Source: Nuffield Council on Bioethics
Future of Privacy Forum
Diana Alame, MD, MBE and Robert D. Truog, MD, AMA J Ethics. 2017;19(12):1174-1182. doi: 0.1001/journalofethics.2017.19.12.ecas3-1712.
Future of Privacy Forum, along with leading consumer genetic and personal genomic testing companies 23andMe, Ancestry, Helix, MyHeritage, and Habit, released Privacy Best Practices for Consumer Genetic Testing Services. The Best Practices establish standards for genetic data generated in the consumer context by making recommendations for companies’ privacy practices.
Source: Future of Privacy Forum
“Health implications of politically charged phenomena are particularly difficult for physicians to discuss with their patients and communities. Addressing climate change and its associated health effects involves trade-offs between health and economic prosperity, necessitating that physicians weigh the potential benefits and risks of discussing climate change health effects. We argue that the potential benefits of physician communication and advocacy ultimately outweigh the potential risks.”
Source: AMA Journal of Ethics
Murray MF. Ann Intern Med. [Epub ahead of print 31 July 2018] doi: 10.7326/M18-1722
In 1991, Dr. Walter Gilbert, a Nobel laureate who developed DNA sequencing methods, suggested that, “By around 2020, the cost of sequencing will have dropped low enough to allow sequencing an individual's entire DNA. People will come back from a physical examination with their own DNA sequence on a compact disc or its 2020 equivalent”. From both a technology and a cost perspective, some are ready to begin to fulfill Gilbert's prediction. However, current implementation models that demonstrate clinical utility for routine genomic screening (GS), although promising, are still preliminary.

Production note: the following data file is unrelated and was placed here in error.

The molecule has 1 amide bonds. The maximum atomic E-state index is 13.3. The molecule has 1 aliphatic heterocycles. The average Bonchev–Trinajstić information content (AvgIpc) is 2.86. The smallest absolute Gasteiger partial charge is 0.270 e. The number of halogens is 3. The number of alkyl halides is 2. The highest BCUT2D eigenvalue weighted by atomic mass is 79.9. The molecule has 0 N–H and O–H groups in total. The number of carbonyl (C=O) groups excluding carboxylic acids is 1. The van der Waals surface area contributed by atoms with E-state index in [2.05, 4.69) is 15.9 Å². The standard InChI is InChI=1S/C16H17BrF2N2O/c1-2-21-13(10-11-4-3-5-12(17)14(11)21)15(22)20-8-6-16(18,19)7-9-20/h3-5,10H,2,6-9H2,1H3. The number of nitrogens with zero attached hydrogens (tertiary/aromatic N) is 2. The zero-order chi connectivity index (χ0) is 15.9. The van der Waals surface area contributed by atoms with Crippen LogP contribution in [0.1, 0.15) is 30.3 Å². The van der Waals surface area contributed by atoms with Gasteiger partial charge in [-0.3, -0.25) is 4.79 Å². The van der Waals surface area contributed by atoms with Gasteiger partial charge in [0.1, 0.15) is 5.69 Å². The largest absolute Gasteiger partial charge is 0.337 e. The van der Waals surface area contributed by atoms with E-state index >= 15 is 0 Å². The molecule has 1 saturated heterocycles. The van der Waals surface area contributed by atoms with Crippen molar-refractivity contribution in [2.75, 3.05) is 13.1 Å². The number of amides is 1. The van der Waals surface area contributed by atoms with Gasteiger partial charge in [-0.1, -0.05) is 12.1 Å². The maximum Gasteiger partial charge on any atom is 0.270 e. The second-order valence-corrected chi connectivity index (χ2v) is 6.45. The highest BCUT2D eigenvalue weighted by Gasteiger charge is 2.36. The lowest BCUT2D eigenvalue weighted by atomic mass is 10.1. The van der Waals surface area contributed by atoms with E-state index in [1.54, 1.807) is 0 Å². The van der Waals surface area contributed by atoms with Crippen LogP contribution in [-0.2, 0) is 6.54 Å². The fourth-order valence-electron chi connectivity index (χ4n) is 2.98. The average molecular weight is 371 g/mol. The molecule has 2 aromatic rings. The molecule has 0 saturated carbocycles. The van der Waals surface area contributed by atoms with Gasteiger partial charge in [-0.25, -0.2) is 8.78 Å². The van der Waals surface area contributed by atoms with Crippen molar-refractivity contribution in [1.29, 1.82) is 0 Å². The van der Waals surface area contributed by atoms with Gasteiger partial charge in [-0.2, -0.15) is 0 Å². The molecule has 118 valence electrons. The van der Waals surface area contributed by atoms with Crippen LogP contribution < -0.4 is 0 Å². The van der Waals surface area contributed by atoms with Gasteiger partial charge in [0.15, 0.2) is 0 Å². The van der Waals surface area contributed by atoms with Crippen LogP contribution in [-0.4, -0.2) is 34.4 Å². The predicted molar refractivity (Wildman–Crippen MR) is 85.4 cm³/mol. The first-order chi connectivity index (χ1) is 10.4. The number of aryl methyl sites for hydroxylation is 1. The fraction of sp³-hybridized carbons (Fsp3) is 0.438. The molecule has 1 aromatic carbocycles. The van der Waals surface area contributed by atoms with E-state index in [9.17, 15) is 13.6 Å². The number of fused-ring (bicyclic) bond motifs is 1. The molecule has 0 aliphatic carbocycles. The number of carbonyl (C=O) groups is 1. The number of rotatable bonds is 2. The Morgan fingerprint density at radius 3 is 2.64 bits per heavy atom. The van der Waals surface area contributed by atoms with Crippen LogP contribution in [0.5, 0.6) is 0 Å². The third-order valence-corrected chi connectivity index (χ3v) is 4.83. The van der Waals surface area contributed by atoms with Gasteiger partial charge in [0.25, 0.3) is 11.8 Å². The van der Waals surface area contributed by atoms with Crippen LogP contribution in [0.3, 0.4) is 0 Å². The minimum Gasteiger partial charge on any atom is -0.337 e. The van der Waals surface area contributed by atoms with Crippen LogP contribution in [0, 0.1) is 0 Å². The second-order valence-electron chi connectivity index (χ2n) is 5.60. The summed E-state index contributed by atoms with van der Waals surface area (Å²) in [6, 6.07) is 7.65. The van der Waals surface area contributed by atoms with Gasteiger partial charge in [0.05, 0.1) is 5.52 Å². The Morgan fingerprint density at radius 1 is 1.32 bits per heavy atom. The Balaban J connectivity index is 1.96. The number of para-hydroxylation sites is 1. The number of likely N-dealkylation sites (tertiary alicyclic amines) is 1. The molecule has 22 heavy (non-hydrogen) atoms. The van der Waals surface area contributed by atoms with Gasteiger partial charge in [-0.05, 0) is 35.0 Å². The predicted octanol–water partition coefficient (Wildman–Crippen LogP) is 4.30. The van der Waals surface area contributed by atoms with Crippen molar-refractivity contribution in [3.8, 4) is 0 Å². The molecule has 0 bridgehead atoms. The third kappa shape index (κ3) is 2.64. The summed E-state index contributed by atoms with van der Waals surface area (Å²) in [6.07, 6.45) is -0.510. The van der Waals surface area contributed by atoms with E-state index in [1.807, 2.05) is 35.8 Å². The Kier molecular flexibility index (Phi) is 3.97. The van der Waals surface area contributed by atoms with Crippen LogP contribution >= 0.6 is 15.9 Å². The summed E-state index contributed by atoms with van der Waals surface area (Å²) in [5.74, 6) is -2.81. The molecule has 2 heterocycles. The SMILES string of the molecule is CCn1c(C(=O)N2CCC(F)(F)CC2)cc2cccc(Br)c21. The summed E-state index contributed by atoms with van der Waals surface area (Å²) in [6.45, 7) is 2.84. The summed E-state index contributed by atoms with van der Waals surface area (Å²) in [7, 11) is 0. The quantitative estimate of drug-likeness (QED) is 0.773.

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18th International Biotech Symposium & Exhibition
The 18th International Biotech Symposium & Exhibition brings diverse research and applications of biotechnology together under one roof. It will provide an international forum for the exchange of ideas and cross-pollination among peers, combined with a social program to facilitate networking.
The theme of the 2018 conference is Supporting a Healthy World. Biotechnology is revolutionizing the development of innovative medicines and diagnostics, sustainable agriculture, new sources of energy, and environmental remediation. With the advent and integration of big data and artificial intelligence, biotechnology promises to transform our world.
Plenary speakers include:
When: August 12-17, 2018
Where: Palais des congrès, Montréal, Quebec
Learn more & register for IBS18 at the conference website.
BioAlberta's 19th Annual AGM & Awards Gala
BioAlberta, in partnership with TEC Edmonton, presents the Health & Life Sciences Showcase and BioAlberta's 19th Annual Awards Gala.
Participants will have an opportunity for:
- Company pitch sessions
- One-on-one partnering meetings
- Round table sessions on health economics and natural health products
Companies seeking investments are invited to apply for the pitch event. Innovators are invited to apply to participate in the partnering session.
Apply by August 15.
Registration opening soon!
When: 24 September 2018
Where: BMO Centre, Stampede Park, Calgary
Check the website for details and registration announcements.